The Untold Truth Of Ice Cream Cones

The ice cream cone comes in many different forms. There is the softer cone associated with soft serve; the harder, crunchier type; and everyone's favorite, waffle cones. These cones have an interesting history going back more than a century.

The famous 1904 World's Fair, ubiquitous in stories about history, is part of the story of the ice cream cone (via Serious Eats).

There were many precursors to ice cream cones, though. Ice cream grew in popularity and began being sold by street vendors in the 19th century. The vendors used various types of containers including "penny licks," which were miniature stemmed glasses sold on London streets, which customers returned after eating their ice cream.

As street vendors tried to come up with methods to sell ice cream that could avoid the breakage that accompanied small glasses (as well as the sanitary concerns of reusing them), it is likely that the ice cream cone was born.

As far back as the 1800s, travelers to Germany reported eating ice cream out of edible cones, though the shape is unknown, and France was also using paper and metal cones, though not yet edible cones (via Time).

The journey to ice cream cones

An early type of ice cream that didn't require a dish was the "hokey-pokey," which was created by London street vendors in the 1870s. They were similar to Neopolitan ice, made from a blend of water and milk, and thickened with cornstarch and sugar. The concoction was then frozen and pressed into molds that could be sliced. The slices were then wrapped in white paper and sold by street vendors.

These desserts were brought to the northeastern United States and the idea traveled out from there. The popularity of them demonstrated that people wanted single-use containers for ice cream.

Italian immigrants were the most innovative when it came to ice cream. They got rid of the hokey-pokey's paper wrapper and instead put the ice cream concoction between two square sweetened wafers, creating an early version of an ice cream sandwich.

Then, in 1901, an Italian immigrant, Antonio Valvona, living in Manchester, England, filed a patent for an "Apparatus for Baking Biscuit Cups for Ice Cream." It was to bake dough using the same ingredients as cookies, but shaped so as to be able to be filled with ice cream.

The modern ice cream cone arrives

Valvona then partnered with Frank Marchiony, an Italian immigrant in New York, to found the Valvona-Marchiony Company. They produced the patented cups and sold ice cream in them, beginning the tradition of the ice cream cone the way it is used today, though still not recognizable as a modern ice cream cone.

The factory in the United Kingdom was run by Valvona, while Marchiony started in the United States, on the Lower East Side of Manhattan, later expanding to Brooklyn as popularity increased.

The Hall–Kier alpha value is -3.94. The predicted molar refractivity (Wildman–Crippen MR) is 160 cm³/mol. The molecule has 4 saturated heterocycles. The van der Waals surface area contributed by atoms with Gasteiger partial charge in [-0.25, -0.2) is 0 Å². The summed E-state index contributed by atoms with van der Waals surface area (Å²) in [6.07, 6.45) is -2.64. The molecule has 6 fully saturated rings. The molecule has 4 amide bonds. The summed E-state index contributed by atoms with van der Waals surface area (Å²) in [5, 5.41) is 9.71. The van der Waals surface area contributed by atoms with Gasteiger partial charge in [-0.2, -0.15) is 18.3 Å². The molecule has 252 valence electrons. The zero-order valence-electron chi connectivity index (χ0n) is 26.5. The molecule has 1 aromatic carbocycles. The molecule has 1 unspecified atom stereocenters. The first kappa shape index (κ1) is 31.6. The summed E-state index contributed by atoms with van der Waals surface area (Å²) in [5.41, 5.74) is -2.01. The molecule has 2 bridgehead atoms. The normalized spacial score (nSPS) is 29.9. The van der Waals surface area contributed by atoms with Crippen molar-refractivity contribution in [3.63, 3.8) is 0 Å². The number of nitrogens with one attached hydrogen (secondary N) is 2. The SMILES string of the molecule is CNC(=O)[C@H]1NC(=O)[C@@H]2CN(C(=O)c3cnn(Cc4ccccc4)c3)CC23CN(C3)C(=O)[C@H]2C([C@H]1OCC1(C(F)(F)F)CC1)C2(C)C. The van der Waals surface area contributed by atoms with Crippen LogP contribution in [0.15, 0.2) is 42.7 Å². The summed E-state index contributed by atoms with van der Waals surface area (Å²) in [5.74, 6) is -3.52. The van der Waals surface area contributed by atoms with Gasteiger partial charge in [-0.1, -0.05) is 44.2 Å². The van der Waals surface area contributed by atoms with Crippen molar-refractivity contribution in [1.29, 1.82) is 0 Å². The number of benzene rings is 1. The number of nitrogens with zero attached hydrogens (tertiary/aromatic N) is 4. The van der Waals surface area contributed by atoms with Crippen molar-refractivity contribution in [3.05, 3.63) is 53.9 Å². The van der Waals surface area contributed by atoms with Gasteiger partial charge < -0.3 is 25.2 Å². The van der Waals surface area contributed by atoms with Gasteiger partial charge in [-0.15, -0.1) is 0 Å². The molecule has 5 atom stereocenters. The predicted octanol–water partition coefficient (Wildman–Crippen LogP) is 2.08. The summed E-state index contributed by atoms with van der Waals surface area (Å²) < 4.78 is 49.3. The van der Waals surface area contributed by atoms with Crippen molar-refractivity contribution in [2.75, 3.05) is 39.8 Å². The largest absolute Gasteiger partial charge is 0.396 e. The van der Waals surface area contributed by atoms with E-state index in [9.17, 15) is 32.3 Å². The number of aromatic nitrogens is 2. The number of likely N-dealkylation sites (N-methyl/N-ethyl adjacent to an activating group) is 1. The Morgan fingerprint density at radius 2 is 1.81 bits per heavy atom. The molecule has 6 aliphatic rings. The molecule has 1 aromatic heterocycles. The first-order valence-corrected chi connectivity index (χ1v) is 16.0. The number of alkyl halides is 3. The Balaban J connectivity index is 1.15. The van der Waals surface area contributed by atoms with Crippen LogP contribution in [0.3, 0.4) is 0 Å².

The story of the ice cream cone then moves to the aforementioned 1904 World's Fair, where Star Bottling Company won the exclusive rights to sell what was known as the soft drink concession, which included root beer, lemonade, any flavored sodas, ice creams, ices and any other hot or cold drink normally sold at a soda fountain. However, after the fair ended, Star Bottling Company sued the organizers for damages. One of the contract violation cited was, "Whether ice cream cornucopias... pertained to an ice cream concession or were a food, because of the edible wafer wrapping the ice cream, and pertained to a restaurant or lunch stand concession." Legal issues aside, they are referring to ice cream cones, and photographs from the fair show people eating what is clearly recognizable today as an ice cream cone.

The 1904 World's Fair brings about the modern ice cream cone

While Star Bottling Company ultimately won their suit and were awarded $14,000, the court records don't state the name of the concession or restaurant that sold the cornucopias — or what we today call ice cream cones. Many people have since been credited with the invention, but no one has been able to confirm the inventor with any definitive evidence. So while we know the modern ice cream cone emerged from the World's Fair, the creator and seller remain a mystery.

The spread in popularity of the ice cream cone is far less mysterious. St. Louis was a foundry manufacturing town. Foundries are factories that cast metals into shapes, which is an important piece in the manufacture of ice cream cones. After the World's Fair, the people of St. Louis saw the business potential. One of the first known manufacturers of ice cream cones was Stephen Sullivan. He began serving ice cream cones, which were at the time still called cornucopias, at the Modern Woodmen of America Frisco Log Rolling, which was held in Sullivan, Missouri (via International Dairy Foods Association).

By the 1920s, ice cream cone production had reached 245 million. Today, ice cream cones are produced at a speed of approximately 150,000 cones per 24 hours (via International Dairy Foods Association).